Wales' educational approach made more sense as they had one do the MPhil thesis first and then a PhD. The social sciences and statistics manuals according to my advisor were at a Masters' level. I was not assisted with understanding the texts (cue cards) but my questionnaires and surveys were reviewed by my advisors. And with the post-viva revisions I did review thirty plus scientific journals concerning consciousness. So, granted there was some statistics with my MPhil and PhD and therefore mathematics and there was science in the Doctorate. I have always admitted on these blogs I need to keep learning in many disciplines. There could have been the possibility that at my PhD viva that my examiners were more empirical theologians and more statistical leaning and so that meant I had to have cue cards and have all that studied and memorized for months along with all the other theological and philosophical material. As it turned out one of my examiners was a theologian and the other one was a philosopher and they ended up wanting graphs! So, Cambridge was not completely out to lunch with their approach, but they were still holding the lunch bucket with Scooby-Doo on it, so to speak.

3. From my recent searches to attempt to find more Google/Blogger followers worldwide for which I have made some progress, this is non-scientific, and non-statistical, but having looked at many Christian evangelical blogs, Reformed blogs, and now South American and Latin European blogs, and am deducing 60-70% of bloggers are young women. Does this mean I will change my marketing strategy? My blog content? Nope. But for some of you male Christian bloggers out there. Hint. When you do an article on evil or demons, for example, posting dark imagery all over your blog probably is not going to make your readers feel comfortable and want to come back again and again. Again Christian ministry blogging material outside of standard church fare like on Sunday morning is going to be controversial enough and so one must stay in the truth but always consider the audience. So, I keep telling myself...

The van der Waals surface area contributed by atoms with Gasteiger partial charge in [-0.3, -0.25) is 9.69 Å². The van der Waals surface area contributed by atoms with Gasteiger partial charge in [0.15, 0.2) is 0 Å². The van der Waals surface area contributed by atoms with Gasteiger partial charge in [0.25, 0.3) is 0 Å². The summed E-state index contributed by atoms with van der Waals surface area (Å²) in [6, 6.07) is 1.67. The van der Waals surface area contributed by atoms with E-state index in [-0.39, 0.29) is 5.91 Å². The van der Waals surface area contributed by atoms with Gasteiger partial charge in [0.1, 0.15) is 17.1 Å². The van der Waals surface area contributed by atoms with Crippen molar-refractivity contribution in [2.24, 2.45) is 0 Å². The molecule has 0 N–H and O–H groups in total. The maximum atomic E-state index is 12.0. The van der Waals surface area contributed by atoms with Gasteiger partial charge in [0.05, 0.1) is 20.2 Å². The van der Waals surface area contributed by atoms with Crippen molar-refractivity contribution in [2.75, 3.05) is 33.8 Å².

BAUER, W (1979) A Greek-English Lexicon of the New Testament, Translated by Eric H. Wahlstrom, Chicago, The University of Chicago Press.

HARRISON, E.F. (1996) ‘Only Begotten' in Walter A. Elwell (ed.), Evangelical Dictionary of Theology, Grand Rapids, Baker Books.

MARSHALL, ALFRED (1975)(1996) The Interlinear KJV-NIV, Grand Rapids, Zondervan.

WRIGHT, N.T. (1989) Colossians, Grand Rapids, IVP/Eerdmans.